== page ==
Valentine’s day at a monastery

Valentine’s day at a monastery

Pictures as always on the bottom of the post!

After India, we took a pitstop in Malaysia and then headed to Myanmar. We spent some time in Yangon and Bagan, but that’s a different story I might tell later. I feel we’re so busy I rarely have time to update. So here’s the story of Valentine’s Day at a monastery or more so of our trek from Kalaw to Inle Lake!

Early in the morning we got ready to meet our group and guide for a 60km trek from Kalaw to Inle Lake. Our guide, an 18 year old cool Burmese girl promised us to take us through non-touristy parts and over some mountains, hopeful we started walking! Our group was a bunch of cool people, but 3 germans, 3 french and Kevin the lonely American! French and Germans are just everywhere!
After some hiking through gorgeous countryside, over railway tracks, through Villages and fields, we found ourselves 20km later in a small village of a pao-tribe, where we would sleep in the house of a Pao-tribe family. While we waited for food to be cooked, we wandered around the village, danced to a kid banging a drum, played the flipflop game with villager kids (we haven’t quite understood the rules, it seems they just randomly throw flipflops and it never became obvious to us how to win). Made some Burmese girls giggle (oh the giggles in this country!) and exchanged a ton of smiles with enthusiastically waving villagers.
Finally dinner was done, extremely good food, enormously nutritious. I know that’s weird to say but somehow I expected to be eating fried noodle or rice every meal every day on this trek.

While we were eating, a bunch of villagers all hurried into the small room next to us and we heard cheerful laughs. When we were ready to go to bed, the villagers invited us in. About 10 people, sitting in their kitchen (well basically just a fire place on the floor), laughing and talking. They shared their Rum, Ricewine and green tea with us. They didn’t speak English and we didn’t speak Pao or Burmese, so our conversations were all fingers and hands! Burmese people are the most innocent, happy friendly people. They laugh along even if they don’t understand, they’re humble and so happy even if they own nothing. It’s inspiring. It turned out to be the most random, fun night we had in a while.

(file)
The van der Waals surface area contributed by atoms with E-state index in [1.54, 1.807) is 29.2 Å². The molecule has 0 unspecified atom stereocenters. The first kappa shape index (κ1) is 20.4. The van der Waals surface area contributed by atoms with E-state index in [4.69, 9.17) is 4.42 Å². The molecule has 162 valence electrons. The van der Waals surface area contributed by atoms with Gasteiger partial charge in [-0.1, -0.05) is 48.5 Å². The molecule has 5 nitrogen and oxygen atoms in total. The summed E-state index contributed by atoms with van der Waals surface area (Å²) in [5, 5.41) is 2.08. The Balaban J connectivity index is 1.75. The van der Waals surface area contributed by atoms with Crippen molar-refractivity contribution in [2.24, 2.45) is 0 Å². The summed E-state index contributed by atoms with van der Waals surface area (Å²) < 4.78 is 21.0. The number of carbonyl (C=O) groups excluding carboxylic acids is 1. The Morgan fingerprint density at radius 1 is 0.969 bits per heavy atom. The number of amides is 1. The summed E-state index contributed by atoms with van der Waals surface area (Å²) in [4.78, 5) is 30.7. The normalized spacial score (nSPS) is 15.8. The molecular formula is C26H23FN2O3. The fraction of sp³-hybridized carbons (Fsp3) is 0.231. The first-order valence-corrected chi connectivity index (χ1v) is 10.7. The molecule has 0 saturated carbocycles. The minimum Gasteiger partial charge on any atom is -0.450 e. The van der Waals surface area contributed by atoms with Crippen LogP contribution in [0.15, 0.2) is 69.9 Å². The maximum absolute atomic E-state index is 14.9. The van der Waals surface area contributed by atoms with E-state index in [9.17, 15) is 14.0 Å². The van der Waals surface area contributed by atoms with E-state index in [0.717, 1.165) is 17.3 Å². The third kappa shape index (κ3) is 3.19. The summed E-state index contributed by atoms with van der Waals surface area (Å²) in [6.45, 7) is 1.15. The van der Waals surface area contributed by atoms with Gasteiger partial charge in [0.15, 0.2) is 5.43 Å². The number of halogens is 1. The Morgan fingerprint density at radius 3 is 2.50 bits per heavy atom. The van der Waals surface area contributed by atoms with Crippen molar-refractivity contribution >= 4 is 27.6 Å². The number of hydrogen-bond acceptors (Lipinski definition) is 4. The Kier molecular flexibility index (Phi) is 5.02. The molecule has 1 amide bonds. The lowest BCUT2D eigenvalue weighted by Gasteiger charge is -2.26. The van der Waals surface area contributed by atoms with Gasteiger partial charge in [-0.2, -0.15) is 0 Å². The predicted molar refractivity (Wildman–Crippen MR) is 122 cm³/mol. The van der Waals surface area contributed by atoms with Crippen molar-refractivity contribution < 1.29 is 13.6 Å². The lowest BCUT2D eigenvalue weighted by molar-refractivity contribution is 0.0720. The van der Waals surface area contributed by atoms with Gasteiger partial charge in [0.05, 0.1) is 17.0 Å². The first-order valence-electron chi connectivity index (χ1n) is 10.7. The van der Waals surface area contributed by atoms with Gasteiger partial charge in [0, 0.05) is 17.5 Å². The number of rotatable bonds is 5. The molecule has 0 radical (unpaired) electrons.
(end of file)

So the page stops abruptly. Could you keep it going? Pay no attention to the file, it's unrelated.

The next day our guide took us over a mountain and through villages and we saw as promised absolutely no tourists, except the people in our group! It was sweet. The villages we walked through were all so happy and friendly and when we greeted them with Mingalarbar (Burmese greeting), they would poke each other and break out in joyful laughter. It was refreshing and sweet!

We bathed in a river that women did their laundry in and a guy washed his cow!
In the evening we reached another 20km away, a monastery in the hills. I tried myself in some night star photography, which I have always sucked at, but there were soooo many stars! More than I’ve ever seen in my life. The whole sky! I vote for decreasing light pollution in Europe! Check the crappy results further down 😉 The monks asked us to go to sleep at 9pm, so it was an early night and woke up to the 14th of February, Valentine’s Day! Can you imagine a better location for a couple on Valentine’s Day than a monastery?

We ended the day at Inle Lake, which we crossed by boat and found a place to stay and rest our blistered feet!

It was an amazing experience! We normally hate guided tours (there’s a blog coming about it soon!), but this was the best!

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